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Babbacombe Lee

From Kook Science

"Babbacombe" Lee
Born John Henry George Lee
15 August 1864(1864-08-15) [1]
Abbotskerswell, Devon, England, United Kingdom
Died 19 March 1945 (80)
Milwaukee, Wisconsin
Burial Forest Home Cemetery, Milwaukee, WI
Known for Surviving three attempts at his hanging

John Henry George Lee (August 15, 1864 - March 19, 1945), popularly known as "Babbacombe" Lee, was an English convict who notably evaded death by hanging on three occassions due to the failure of the trap-door, gaining him certain notoriety as "The Man They Could Not Hang."

The "Babbacombe" Murder

On the night of Saturday, 15 November 1884, an arson fire was put out at the Babbacombe Glen home of Emma Ann Whitehead Keyse, an elderly woman, said to have been formerly a Lady-in-Waiting to Queen Victoria. The lady's remains were then quickly discovered in the dining room; her throat had been cut and skull fractured, the blaze having been set to cover up the crime.[2] Lee, her manservant, was immediately arrested on suspicion of the murder, his motive said to be dissatisfaction at seeing his wages reduced by sixpence a week.

Trial and Conviction

On 4 February 1885, Lee was convicted and sentenced to death for the murder of Emma Keyse.

Attempted Hanging

The sentence was to be carried out at Exeter City Gaol on the morning of 23 February 1885. At four minutes to 8:00, James Berry, the executioner, was conducted by the Prison Governor to John Lee's cell, where the prisoner was pinioned and from there led to the gallows. Berry, in his auto-biography My Experiences as an Executioner (1892), would describe Lee's mood as "perfectly calm, almost indifferent."[B]

At the first attempt, the lever was pulled and the bolts holding the trapdoor slid out, but the doors themselves did not open. Lee was led aside, and the doors were again tried, this time successfully opening. However, when Lee was returned, the noose replaced around his neck, the doors again failed to open.[B] The repeated failure led to the attempt at hanging being abandoned, before ultimately Lee's sentence was respited by the Home Secretary Sir William Harcourt and commuted to life imprisonment.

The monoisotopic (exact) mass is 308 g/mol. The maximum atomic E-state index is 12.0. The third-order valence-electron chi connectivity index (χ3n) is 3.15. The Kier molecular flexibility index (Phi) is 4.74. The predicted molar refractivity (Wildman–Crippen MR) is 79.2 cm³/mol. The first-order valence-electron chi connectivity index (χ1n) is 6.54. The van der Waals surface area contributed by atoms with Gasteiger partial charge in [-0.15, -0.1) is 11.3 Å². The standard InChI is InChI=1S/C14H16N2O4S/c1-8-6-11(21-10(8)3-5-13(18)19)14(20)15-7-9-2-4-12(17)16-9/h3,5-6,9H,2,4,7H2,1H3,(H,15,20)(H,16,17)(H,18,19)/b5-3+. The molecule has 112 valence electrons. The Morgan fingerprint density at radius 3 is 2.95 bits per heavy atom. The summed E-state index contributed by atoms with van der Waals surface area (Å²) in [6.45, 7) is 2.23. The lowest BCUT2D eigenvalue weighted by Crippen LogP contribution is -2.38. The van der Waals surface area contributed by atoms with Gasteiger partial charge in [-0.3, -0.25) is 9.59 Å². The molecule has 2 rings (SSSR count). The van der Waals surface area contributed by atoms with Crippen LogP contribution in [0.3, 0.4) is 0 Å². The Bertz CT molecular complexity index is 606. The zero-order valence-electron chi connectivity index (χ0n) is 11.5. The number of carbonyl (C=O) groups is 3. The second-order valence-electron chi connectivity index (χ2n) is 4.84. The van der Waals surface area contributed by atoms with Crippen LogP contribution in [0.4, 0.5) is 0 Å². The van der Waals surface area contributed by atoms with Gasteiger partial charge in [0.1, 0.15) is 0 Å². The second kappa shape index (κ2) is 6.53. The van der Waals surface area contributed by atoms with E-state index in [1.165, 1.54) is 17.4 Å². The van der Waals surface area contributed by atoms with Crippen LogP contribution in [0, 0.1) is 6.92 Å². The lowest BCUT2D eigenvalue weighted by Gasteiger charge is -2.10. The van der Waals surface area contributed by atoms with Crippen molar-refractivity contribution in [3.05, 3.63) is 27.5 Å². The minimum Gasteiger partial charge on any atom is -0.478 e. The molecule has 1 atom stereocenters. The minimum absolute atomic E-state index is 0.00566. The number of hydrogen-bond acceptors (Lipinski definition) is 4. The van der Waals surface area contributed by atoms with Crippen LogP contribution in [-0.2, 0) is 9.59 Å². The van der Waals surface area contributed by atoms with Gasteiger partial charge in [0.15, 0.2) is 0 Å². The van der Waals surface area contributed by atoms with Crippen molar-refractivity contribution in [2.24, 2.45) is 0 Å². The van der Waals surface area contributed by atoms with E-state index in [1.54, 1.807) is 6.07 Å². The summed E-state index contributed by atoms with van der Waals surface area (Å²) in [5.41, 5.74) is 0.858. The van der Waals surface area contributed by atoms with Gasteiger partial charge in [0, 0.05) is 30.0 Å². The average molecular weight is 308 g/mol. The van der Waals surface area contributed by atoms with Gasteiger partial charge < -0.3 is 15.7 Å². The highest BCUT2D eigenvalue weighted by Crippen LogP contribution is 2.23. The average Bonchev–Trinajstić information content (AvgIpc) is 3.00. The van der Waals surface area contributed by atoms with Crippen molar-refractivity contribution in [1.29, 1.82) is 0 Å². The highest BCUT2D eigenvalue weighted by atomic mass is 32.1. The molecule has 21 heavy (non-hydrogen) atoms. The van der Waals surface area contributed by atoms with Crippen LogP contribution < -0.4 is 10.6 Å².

Aftermath

Lee spent twenty-three years in prison (1885-1907) following the failed hangings, first at HM Prison Pentonville, then HM Prison Wormwood Scrubs, followed by several years at Portsmouth Public Works Prison, and finally fifteen years at HM Prison Portland.

Following his release from prison, Lee recounted his life story in a series of newspaper articles for Lloyd's Weekly Newspaper, which became the basis first for a 1911 play by Claude E. Murrell, and then three film adaptations in 1912, 1921, and 1934.

Reading

Newspaper coverage

References

  1. https://www.familysearch.org/ark:/61903/2:2:3WP1-WQ2
  2. "A FRIGHTFUL MURDER", The Graphic: An Illustrated Weekly Newspaper 30: 542, 22, https://babel.hathitrust.org/cgi/pt?id=nyp.33433105621530&view=1up&seq=578, "A FRIGHTFUL MURDER was perpetrated last Saturday at Babbacombe Glen, near Torquay, the residence of Miss Emma Keyse, an elderly lady, who is said to have been formerly a Lady-in-Waiting to the Queen, and who was found, with her throat cut and her skullfactured, in the dining-room, which, with two of the bedrooms, was on fire. A young man named Lee, who was in the service of the deceased lady, and who slept in the pantry, was at once arrested on suspicion. At the inquest the female servants deposed to having been aroused from sleep by an alarm of fire raised by persons in the neighbourhood. The prisoner was then outside their mistress's room. There was no sign of any entry from without during the night. He had been heard within the last two months to complain of his place, and to speak of putting an end to some one in the house." 

Similar incidents

  • Joseph Samuel, another convict who "could not be hanged" after three failed attempts